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FRASER: The broken budget process
Congressional and executive oversight of the federal budget is in turmoil. The political aversion to tackling federal overspending is enhanced and enabled by the inadequate processes that govern the budget.
Two things are needed to prevent a European-style fiscal and debt crisis: (1) process changes that require - some would say force - solutions and ensure that fiscal results are achieved, and (2) the robust policy solutions themselves.
Consider the Spending Control Act, sponsored by Rep. John Campbell, California Republican, and the Balancing Our Obligations for the Long Term (Bolt) Act, sponsored by Rep. Mick Mulvaney, South Carolina Republican. They provide more transparency, impose strong spending controls across the entire federal budget over both the short and long term, and require steps for reining in spending to meet spending limits.
The sad fact is that U.S. federal debt soon will reach economically damaging levels, and spending will be the driver of that explosion. The three major entitlements - Social Security, Medicare and Medicaid - will accelerate spending growth in the future because of demographic changes and rising health care costs.
Today, they make up approximately 45 percent of total federal spending, or 10.4 percent of gross domestic product. As Tuesday’s Congressional Budget Office (CBO) report indicates, by 2037, they will reach approximately 16.6 percent of GDP. Left alone, they will devour all tax revenues by 2048, assuming the historical level of taxation.
A variety of projections show it is highly possible - even likely - that the U.S. could experience a European-style spending and debt crisis in the near future. U.S. publicly held debt will skyrocket to twice the size of the economy by 2037.
But a change in course seems elusive. The process that governs the budget has significant weaknesses, and reforms to it could be both an impetus and a tool to drive the necessary budget changes.
One major problem in the budget process is that mandatory spending is not budgeted. Thus, the big three entitlement programs, which enjoy essentially open-ended appropriations, are allowed to grow on autopilot. Put another way, the biggest drivers of the federal budget are able to enjoy an automatic “first call” on tax revenues, squeezing out other spending priorities, such as a strong defense.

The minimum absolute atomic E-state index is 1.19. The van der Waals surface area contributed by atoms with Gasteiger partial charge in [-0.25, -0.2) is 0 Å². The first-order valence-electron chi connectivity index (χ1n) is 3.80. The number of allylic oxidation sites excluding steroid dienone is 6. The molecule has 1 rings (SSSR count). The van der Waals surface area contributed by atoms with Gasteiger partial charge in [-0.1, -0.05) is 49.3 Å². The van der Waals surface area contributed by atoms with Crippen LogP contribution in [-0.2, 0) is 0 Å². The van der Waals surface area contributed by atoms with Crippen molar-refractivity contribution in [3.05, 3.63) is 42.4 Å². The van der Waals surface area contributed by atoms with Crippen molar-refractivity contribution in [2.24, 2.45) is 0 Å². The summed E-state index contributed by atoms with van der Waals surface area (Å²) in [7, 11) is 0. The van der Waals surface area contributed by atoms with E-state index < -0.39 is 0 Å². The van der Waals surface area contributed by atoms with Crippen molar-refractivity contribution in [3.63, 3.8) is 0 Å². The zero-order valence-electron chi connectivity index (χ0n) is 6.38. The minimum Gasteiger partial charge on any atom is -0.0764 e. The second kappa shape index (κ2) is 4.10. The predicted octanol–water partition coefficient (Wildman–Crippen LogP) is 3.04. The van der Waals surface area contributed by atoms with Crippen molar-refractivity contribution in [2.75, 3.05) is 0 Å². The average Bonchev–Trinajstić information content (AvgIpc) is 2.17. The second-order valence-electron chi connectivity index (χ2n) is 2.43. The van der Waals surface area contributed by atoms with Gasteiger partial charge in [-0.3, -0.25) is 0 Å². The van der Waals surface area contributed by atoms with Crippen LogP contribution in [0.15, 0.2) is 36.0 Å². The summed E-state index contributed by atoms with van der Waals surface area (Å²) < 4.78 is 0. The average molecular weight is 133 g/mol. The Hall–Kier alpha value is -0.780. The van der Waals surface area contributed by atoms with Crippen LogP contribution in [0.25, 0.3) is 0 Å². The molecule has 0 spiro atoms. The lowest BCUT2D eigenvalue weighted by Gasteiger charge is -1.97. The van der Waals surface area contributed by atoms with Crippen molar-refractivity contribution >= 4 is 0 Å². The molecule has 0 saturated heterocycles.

Another major problem is the seemingly arbitrary timeline of the budget window. One-year estimates are necessary, of course, but from a budget perspective, there is nothing especially significant about five- or 10-year projections. Neither adequately measures whether policies are affordable or sustainable over a longer-time horizon.
Bringing entitlements on budget is an important change in both the Spending Control Act and the Bolt Act. Aligning the spending caps with the House-passed budget resolution is also vital because the policies necessary to achieve the caps are spelled out in the resolution. Reviewing the budget over the longer term, as in the Bolt Act, is equally significant.
To be sure, making long-term budget projections involves tremendous challenges. They require a variety of assumptions that, together or alone, likely will prove wrong. But it is vital to know whether, based on today’s knowledge, policies are both sustainable and affordable in the long term. Projections of this nature have been made regularly over the years by a number of agencies, including the CBO.
The transparency sections of the Bolt Act, which feature reports and regular review of long-term spending, are particularly important, as is the long-term reconciliation. And to ensure results, there is a built-in trigger to rein in spending on these programs, should Congress fail to act.
As for the trigger itself, there are understandable reasons for excluding Social Security from spending caps, but the program is already running permanent deficits. The only way for Congress to set true national priorities is to put all federal programs on budget, even those most sacrosanct.
The nature of the political process today has tremendous incentives to ignore the nation’s severe spending and debt problems until forced to by outside events. But this approach to governing is the worst way to set policy, as crisis-driven decisions are often desperate choices that inevitably fail. The failure of the supercommittee and the equally flawed Budget Control Act sequestration are good examples.
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